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The ships and shipping of Indo-Roman trade: A view from the Egyptian Red Sea ports

The ships and shipping of Indo-Roman trade: A view from the Egyptian Red Sea ports
The ships and shipping of Indo-Roman trade: A view from the Egyptian Red Sea ports
The trade networks between the Mediterranean World and the Indian Ocean represent some of the longest maritime routes that were traversed in antiquity.Sea routes stretched from the Red Sea ports of the Egyptian coast, along the East African coast as far as Zanzibar, around the Arabian peninsula to north-west India, and directly across the Indian Ocean from Socotra to modern day Kerala. The mechanics of these routes are well attested through historical documents, for example the Periplus Maris Erythriae. which provide an overview of the extent, general timings, goods and routes of trade.By contrast, the ships that were the main vehicles of this trade are harder to uncover, in part due to the absence of shipwreck evidence of the type seen in the Mediterranean. Archaeological work at the Egyptian ports of Myos Hormos and Berenike has provided a less direct means to uncover the ships of the Indo-Roman world through the recovery of recycled and discarded maritime components from excavated layers at both sites. This archaeological evidence forms the main focus of this paper, allowing a more detailed picture of construction methods, rigging practice, and potential performance to be formulated. Exploration of these themes in turn allows wider comment on the relationship between maritime technologies in the Indian Ocean and Mediterranean during the early first millennium AD to be made.
2294-4281
137-171
Whitewright, Julian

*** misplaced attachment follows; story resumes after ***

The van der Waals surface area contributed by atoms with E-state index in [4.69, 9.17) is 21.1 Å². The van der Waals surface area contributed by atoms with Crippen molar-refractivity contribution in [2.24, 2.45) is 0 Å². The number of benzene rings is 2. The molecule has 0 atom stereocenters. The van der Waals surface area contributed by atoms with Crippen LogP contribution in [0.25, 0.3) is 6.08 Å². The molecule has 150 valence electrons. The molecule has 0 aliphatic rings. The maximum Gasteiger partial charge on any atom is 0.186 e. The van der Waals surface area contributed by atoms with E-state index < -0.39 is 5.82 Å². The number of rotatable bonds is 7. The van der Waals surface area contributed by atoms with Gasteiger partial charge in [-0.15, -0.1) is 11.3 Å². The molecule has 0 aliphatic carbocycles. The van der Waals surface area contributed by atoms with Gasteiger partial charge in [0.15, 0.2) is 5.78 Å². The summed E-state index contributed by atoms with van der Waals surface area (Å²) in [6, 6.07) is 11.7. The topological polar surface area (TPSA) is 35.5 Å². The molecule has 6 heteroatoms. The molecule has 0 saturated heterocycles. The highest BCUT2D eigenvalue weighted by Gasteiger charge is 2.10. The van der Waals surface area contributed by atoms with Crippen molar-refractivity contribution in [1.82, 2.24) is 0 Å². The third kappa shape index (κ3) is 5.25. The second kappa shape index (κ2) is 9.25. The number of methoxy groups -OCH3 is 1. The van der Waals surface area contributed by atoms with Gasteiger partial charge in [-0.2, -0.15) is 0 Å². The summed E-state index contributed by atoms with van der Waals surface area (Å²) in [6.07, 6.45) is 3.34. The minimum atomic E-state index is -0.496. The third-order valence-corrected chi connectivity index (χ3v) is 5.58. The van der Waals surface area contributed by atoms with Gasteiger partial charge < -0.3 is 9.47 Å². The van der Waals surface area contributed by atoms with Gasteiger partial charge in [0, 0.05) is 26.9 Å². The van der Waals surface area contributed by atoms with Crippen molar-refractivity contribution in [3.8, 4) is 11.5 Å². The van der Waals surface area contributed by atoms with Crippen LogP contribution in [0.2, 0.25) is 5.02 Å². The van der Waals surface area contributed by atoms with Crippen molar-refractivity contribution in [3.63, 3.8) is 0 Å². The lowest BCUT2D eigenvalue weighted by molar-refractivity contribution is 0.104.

80f5f9b9-3d0d-46bb-a759-7b59f5993bb2
Whitewright, Julian
80f5f9b9-3d0d-46bb-a759-7b59f5993bb2

Whitewright, Julian (2018) The ships and shipping of Indo-Roman trade: A view from the Egyptian Red Sea ports. HEROM. Journal on Hellenistic and Roman Material Culture, 6 (2), 137-171. (In Press)

Record type: Article

Abstract

The trade networks between the Mediterranean World and the Indian Ocean represent some of the longest maritime routes that were traversed in antiquity.Sea routes stretched from the Red Sea ports of the Egyptian coast, along the East African coast as far as Zanzibar, around the Arabian peninsula to north-west India, and directly across the Indian Ocean from Socotra to modern day Kerala. The mechanics of these routes are well attested through historical documents, for example the Periplus Maris Erythriae. which provide an overview of the extent, general timings, goods and routes of trade.By contrast, the ships that were the main vehicles of this trade are harder to uncover, in part due to the absence of shipwreck evidence of the type seen in the Mediterranean. Archaeological work at the Egyptian ports of Myos Hormos and Berenike has provided a less direct means to uncover the ships of the Indo-Roman world through the recovery of recycled and discarded maritime components from excavated layers at both sites. This archaeological evidence forms the main focus of this paper, allowing a more detailed picture of construction methods, rigging practice, and potential performance to be formulated. Exploration of these themes in turn allows wider comment on the relationship between maritime technologies in the Indian Ocean and Mediterranean during the early first millennium AD to be made.

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Accepted/In Press date: 5 February 2018

Identifiers

Local EPrints ID: 417816
URI: https://eprints.soton.ac.uk/id/eprint/417816
ISSN: 2294-4281
PURE UUID: b2cea1e2-6e18-425e-a0ab-faa7db7dbe2b

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Date deposited: 14 Feb 2018 17:31
Last modified: 13 Mar 2019 18:55

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